“Secrets” might be a stretch for some of these tips – after all, it’s pretty well known that things like brushing your teeth after meals will result in better breath.
But, the trick to having really fresh breath is to understand all the causes of less-than-pleasant breath odor for your particular case – and how to handle each one. That’s the secret that few people specifically know for themselves.
In this article, we run down all of the main causes for bad breath and how to address each one, so you can figure out which apply to you and what to start doing about it today.
Bad Breath Causes and Cures
A dry mouth can lead to some of the worst breath and is one of the most common causes. Almost everybody sometimes experiences dry-mouth-induced bad breath, because we all produce less saliva while sleeping and tend to wake up with some degree of “morning breath.” If you sleep with your mouth open, your mouth can get even dryer and stinkier.
- Cure – Saliva contains antibacterial enzymes and helps flush residues from oral tissues. The more, the better. The best way to get more saliva is to drink lots of water throughout the day. A second way is chew gum. And, if any of your medications are causing dry mouth, ask your doctor about alternatives.
Unchecked multiplication of bacteria
Bacteria have foul smelling excretions. Often they establish flourishing colonies on the back of your tongue, but there are many other places for them in your mouth and they don’t care if they stink you up. You can tell people, “it’s not me, it’s the bacteria,” but it probably won’t help.
- Cure – Brush the back of your tongue or use a tongue scraper. Floss daily to remove food residues and to remove bacterial ‘villages’ before they become teeming cities. If you chew gum as recommended above, make it Xylitol gum and make it cinnamon, both of which seem to have some anti-bacterial properties. Rinse vigorously and regularly with an anti-bacterial mouthwash or oral rinse. You can use hydrogen peroxide: it’s not only cheaper, it’s extremely effective.
Trapped food particles that are decaying
- Cure – The cure is mostly the same as for minimizing bacteria. Brush after eating, clean the back of your tongue, floss daily, and rinse often. When you can’t brush, eat crisp vegetables or fruits, like apples or celery. And, when mouthwash or hydrogen peroxide aren’t available, rinsing with a solution of salt and baking soda works great to effectively clean and freshen. Even rinsing with plain salt-water is pretty helpful.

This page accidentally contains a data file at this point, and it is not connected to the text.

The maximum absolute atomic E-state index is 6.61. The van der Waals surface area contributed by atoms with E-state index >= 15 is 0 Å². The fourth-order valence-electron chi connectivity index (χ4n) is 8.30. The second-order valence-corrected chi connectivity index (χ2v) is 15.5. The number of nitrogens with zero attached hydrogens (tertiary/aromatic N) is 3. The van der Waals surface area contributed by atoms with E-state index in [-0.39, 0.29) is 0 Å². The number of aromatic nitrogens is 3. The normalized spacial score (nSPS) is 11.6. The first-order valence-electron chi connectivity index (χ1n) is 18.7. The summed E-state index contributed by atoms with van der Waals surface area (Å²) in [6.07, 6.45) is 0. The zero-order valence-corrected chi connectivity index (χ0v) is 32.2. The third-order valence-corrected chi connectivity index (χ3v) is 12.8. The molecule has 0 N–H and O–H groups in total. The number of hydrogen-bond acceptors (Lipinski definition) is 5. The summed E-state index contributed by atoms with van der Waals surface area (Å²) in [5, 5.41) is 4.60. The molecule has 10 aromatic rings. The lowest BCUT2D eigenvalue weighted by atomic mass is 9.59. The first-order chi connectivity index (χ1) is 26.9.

Odorous foods or foods with sulphur compounds
These include foods like garlic, egg-yolk, cheese, and coffee.
- Cure – Obviously, one cure is to not consume these things, but that’s too limiting for most of us. So, to eat these foods and have fresh breath, see the suggestions listed above. Every single one of the above-named remedies will help with food-induced breath odors. In addition, you can chew parsley or basil, or use a commercial chlorophyll product to help neutralize food-based odors.
- Cure – Best cure: Quit. Second best cure: Brush or at least rinse after smoking. Lemon juice or cider vinegar can be effective – but always rinse again with water after putting anything acidic in your mouth. A the very least, chew Xylitol gum, particular a chlorophyll type, or have an apple or other cleansing and freshening crispy fruit or vegetable. All the other tips above, including staying well hydrated, will help, too.
Decaying teeth or other oral tissues
- Cure – Except for parsley, basil or chlorophyll gums that only neutralize odors, all of the tips above will help prevent stink-causing oral decay. It’s never too late to start better habits that will preserve your teeth and give you fresher breath. But, if you have any tooth decay or pain, or inflammation, gaps, pockets or abscesses along the gum-line, you need to see a dentist to put things right again. Don’t skip regular cleanings; unchecked tartar build-up, especially around the gum-tooth interface, can cause permanent damage to both teeth and gums.
Common medical causes of bad breath
These may include a sinus infection or tonsil stones. A sinus infection is smelly, and the odors are released in your breath from post-nasal drip. Tonsil stones are calcified globs that get caught in the folds of your tonsils.
- Cure – Seek professional treatment for recurring sinus problems. You can sometimes prevent or remove tonsil stones yourself with vigorous rinsing, but don’t poke around or scrape in the tonsil area, because if you wound the tissues, you may cause an infection (and more stink). Ask your dentist or ENT if you have chronic problems with tonsil stones.
Less common medical causes of bad breath
These include yeast infections, GI problems, liver problems, diabetes, fasting or low-carb diets, and trimethylaminuria.
- Cure – Bad breath from fasting or low-carb diets will go away once the fast or diet is over. But, if you think any other of these factors may be contributing to bad breath, see a physician as soon as possible.
There are some tips that apply to everybody. Everybody should drink lots of water throughout the day. Better breath is just one benefit. When you drink water, swish it around and from side-to-side to increase the benefits. (As a variation, sipping black or green tea can hydrate and curb bacteria at the same time.)
Please contact us by calling:
(316) 687-2110 or toll-free (877) 687-2110.
We look forward to meeting you.
The Cambridge clinic is located at 2020 N. Webb Road in Wichita, Kansas.